When Rutherford County Manager Steve Garrison posted five photographs of his latest big cat pencil drawings on Facebook a few weeks ago, the more than 300 people commenting said they had no idea Garrison could draw. Even close friends and neighbors didn't have a clue. The drawings are amazing, many said.
Incredibly, Steve has never had art lessons, explaining he has always doodled, "Even at an early age."
A former Rutherfordton neighbor and friend, Frankie McWhorter, commented Steve could handle the tasks of being county manager, could manage a pandemic, could sing and "draw", which pleasantly surprised her as well.
Hundreds of others shared her sentiments.
Steve had rather not have any publicity about himself, but finally agreed to answer a few questions about this "hidden talent" that has been revisited over the past two years.
Steve began drawing his first big cat in 1999 and finished it around 2004.
"Family and career took precedence so I didn't pick my pencils back up until 2019," he said. Steve is pretty surprised that many years passed before he starting drawing again.
In all honestly, Steve has found therapy in drawing during COVID-19 and as he continues to battle a personal illness that struck him in May 2019 without any warning.
Steve was struck with Transverse Myelitis in May 2019 and was in the hospital and a rehabilitation facility for a month.
"Getting back into drawing served as an outlet for me during my rehabilitation period and once COVID hit, I have found that my family and I are spending more time at home and have limited our out-of-county travel," he said.
"Dealing with COVID-19 issues on top of the day-to-day county activities, I typically put in 50-plus hours per week including some Saturdays and Sundays," he said.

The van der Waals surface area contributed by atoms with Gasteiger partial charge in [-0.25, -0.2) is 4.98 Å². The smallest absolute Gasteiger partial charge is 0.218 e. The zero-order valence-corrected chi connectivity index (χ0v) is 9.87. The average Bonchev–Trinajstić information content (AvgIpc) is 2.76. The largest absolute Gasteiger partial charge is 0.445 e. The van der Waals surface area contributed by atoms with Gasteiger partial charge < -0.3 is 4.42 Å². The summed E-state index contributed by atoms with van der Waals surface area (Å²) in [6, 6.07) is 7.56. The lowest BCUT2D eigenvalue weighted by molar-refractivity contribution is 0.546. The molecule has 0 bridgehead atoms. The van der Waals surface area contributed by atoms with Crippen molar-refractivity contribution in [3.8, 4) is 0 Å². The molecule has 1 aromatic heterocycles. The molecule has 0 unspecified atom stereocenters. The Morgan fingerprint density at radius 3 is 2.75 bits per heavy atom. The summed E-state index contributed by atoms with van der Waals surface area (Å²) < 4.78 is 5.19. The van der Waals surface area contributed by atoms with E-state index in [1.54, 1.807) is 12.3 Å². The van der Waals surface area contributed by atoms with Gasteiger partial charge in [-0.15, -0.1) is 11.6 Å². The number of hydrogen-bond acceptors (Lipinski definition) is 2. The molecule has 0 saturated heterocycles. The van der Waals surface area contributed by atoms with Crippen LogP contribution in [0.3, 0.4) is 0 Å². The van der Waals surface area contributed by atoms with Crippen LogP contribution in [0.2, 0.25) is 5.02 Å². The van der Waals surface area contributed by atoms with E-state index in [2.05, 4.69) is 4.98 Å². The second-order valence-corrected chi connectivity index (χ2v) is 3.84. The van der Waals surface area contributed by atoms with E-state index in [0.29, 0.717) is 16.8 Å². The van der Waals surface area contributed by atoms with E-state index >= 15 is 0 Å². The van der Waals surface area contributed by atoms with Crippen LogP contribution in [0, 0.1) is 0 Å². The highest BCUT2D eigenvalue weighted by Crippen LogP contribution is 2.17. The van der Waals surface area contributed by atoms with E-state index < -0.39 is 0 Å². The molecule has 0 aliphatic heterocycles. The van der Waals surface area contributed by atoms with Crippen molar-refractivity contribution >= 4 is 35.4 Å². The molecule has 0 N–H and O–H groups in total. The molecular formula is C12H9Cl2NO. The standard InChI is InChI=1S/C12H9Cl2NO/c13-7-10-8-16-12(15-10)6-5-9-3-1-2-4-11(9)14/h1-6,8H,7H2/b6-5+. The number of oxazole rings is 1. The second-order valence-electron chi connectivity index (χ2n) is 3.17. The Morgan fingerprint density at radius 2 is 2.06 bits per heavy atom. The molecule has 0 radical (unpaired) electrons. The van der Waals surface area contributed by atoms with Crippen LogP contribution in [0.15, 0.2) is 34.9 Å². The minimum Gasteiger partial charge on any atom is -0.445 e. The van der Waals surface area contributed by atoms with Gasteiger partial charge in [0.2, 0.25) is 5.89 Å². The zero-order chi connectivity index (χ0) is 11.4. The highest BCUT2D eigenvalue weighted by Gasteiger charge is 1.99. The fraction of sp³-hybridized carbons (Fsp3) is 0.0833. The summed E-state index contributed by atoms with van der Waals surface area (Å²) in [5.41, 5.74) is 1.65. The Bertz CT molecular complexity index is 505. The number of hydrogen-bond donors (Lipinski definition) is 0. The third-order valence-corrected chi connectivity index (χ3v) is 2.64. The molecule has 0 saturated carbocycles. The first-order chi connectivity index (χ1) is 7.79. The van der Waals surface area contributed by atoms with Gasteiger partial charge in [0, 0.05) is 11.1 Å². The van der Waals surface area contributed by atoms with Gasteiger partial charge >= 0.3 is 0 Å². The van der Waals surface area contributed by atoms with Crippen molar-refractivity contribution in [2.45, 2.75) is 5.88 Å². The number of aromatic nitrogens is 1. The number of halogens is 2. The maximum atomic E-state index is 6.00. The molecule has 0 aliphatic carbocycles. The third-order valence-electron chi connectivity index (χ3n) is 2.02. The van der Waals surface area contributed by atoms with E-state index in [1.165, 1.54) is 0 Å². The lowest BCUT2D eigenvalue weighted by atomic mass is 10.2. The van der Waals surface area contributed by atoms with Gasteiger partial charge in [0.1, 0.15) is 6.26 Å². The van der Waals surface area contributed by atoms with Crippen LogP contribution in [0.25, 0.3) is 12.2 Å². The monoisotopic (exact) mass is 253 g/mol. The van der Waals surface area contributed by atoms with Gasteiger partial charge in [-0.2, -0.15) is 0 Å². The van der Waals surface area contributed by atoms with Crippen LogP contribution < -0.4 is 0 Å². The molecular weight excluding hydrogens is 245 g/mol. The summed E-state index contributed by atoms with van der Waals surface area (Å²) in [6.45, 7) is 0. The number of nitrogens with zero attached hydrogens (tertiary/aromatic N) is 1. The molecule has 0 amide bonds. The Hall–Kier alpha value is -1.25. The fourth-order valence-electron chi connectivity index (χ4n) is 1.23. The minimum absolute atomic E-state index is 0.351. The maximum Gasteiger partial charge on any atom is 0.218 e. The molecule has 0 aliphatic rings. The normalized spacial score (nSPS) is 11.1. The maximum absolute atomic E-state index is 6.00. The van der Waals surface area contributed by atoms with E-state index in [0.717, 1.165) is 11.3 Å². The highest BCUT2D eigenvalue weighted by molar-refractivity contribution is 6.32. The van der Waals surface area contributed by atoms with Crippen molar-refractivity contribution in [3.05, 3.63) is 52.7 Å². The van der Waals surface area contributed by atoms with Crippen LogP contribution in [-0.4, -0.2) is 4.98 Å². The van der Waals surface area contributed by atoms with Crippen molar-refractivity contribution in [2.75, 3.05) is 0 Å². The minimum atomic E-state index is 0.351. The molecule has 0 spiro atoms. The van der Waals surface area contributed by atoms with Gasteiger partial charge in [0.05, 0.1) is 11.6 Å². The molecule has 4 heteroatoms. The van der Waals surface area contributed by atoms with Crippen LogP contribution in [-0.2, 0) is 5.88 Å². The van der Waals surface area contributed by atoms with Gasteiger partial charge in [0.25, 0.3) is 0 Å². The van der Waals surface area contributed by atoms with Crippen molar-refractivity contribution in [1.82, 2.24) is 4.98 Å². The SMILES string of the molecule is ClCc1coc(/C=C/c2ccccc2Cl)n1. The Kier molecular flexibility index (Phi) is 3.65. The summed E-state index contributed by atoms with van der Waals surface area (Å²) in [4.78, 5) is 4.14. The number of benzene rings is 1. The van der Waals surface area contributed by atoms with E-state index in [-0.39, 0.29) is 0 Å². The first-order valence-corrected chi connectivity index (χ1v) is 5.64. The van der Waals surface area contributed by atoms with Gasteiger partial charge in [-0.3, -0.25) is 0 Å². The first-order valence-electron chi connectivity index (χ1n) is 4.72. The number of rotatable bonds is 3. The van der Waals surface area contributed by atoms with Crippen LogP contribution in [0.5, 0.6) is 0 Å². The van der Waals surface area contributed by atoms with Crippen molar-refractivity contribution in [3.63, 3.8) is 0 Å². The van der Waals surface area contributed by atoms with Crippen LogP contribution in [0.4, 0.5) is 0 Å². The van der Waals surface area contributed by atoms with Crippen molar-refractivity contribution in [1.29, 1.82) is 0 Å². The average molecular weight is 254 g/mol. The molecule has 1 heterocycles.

As time allowed, Steve would draw on Saturday and Sunday mornings when it was quiet and peaceful at his house.
"Drawing has proven to be therapeutic and a good mental health outlet for me," Garrison said.
Steve particularly enjoys drawing animals.
"I like trying to replicate their fur texture and letting their eyes tell their story," he said.
Steve said he was pleased with the way the two cheetahs, his first big cat drawing, turned out which he completed around 2004.
His second drawing was of two lions that he began in 2019 after his diagnosis of Transverse Myelitis and continued as COVID-10 became a part of life.
After the lions, Steve would draw a leopard, snow leopard and a tiger. Toward the end of November of this year, he completed his five big cat drawings that still have neighbors, friends and family holding their breath in amazement. The tiger was the fifth of his cat drawings, for now.
He has changed directions.
Early on a recent cold, winter Saturday morning, Steve said he was at the mat board, this time drawing a wolf. Quiet mornings often bring him to draw.
It's difficult to decide which is a favorite.
Steve's wife Tonya said she loves all the drawings, but her favorite is the leopard.
"The eyes of the leopard draw you into the piece. Sometimes the very thing we need is found deep inside of our own self. While tragedy and illness set us back for the most part, the events that most break us have the ability to propel us to new heights," Tonya said.
Between the couple's four children it is likely four big cats drawings will eventually be given to each of them. Right now the framed pieces are on the walls in the couple's Rutherfordton home.
Steve says he isn't interested in selling the pieces. They become too much a part of himself, he told one Facebook friend.
To bring life to the big cats Steve uses Prismacolor colored pencils and he draws on mat board, explaining mat board can sustain heavy pencil marks without tearing.